you know, I think that the managers get stuck on the fear components of this thing, you know, be there, the negative outcome of it can be turned into such a large mountain in their minds, that, that they're just afraid of taking a risk. And so you know, even in work environments, where you have a great man, a great leader, you know, that that would be accepting of this stuff, our own, you know, level of, of being self-critical, you know, we, which we all have, since we all live in the perfect world of Instagram, and whatever else, you know, we're all relatively self-critical. Um, you know, but I think that that, they don't understand that, that, you know, risk and breaking things, is, in most cases, just this thing, you know, what I mean, it's, it's a small thing, typically, the thing that, that, you know, can be fixed frequently is the thing that, you know, so don't, don't treat it, like it's this thing that that you have to carve out, and you can't have them and you can't have discussions with and, you know, so I'd say that, that being more open to it yourself, you know, if you're listening to this, don't expect your leader to come to you and say, Hey, you know, what, go bring some stuff for me. You know, that'd be great. I'd love it if that happened, right? Yeah, but, but be the one that's willing to drive that conversation and start pushing and breaking things a little bit, and maybe just make sure you communicate along the way that, you know, this is, this is the reason that we're doing that, you know, and I'm trying to achieve something bigger and greater, and I'm trying to innovate, you know, and hopefully, they're supportive of that. And if they're not, you know, that's, that's probably a different podcast.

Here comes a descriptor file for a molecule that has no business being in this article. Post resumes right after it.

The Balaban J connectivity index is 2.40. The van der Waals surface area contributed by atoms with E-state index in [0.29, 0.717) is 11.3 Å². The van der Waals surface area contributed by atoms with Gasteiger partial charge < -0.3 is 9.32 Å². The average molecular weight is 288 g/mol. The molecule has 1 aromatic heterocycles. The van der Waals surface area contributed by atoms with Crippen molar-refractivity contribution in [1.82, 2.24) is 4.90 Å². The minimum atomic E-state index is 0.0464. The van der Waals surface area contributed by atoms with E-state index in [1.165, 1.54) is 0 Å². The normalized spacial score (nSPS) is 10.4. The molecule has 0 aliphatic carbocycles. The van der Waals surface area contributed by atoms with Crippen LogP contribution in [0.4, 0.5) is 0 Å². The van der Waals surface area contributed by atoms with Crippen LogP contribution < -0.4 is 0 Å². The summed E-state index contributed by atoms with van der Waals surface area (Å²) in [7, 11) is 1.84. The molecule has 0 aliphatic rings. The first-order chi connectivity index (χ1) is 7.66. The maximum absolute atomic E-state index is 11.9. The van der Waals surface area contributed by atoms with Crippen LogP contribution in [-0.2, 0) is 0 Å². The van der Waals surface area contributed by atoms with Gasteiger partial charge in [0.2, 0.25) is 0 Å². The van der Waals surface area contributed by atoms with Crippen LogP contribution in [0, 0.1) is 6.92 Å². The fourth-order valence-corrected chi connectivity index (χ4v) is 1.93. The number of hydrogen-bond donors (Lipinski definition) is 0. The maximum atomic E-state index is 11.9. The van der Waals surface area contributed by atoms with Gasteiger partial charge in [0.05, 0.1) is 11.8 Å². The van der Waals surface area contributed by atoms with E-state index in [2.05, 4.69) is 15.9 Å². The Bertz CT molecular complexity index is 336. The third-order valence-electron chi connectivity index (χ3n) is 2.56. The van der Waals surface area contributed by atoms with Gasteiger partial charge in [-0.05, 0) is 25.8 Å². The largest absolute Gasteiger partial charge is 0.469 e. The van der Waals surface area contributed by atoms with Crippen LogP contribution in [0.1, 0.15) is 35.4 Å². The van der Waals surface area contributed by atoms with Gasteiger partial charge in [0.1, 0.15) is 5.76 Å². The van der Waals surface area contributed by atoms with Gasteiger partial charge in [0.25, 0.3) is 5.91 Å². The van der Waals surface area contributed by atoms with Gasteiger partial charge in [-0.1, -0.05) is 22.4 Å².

Jason Davis 22:15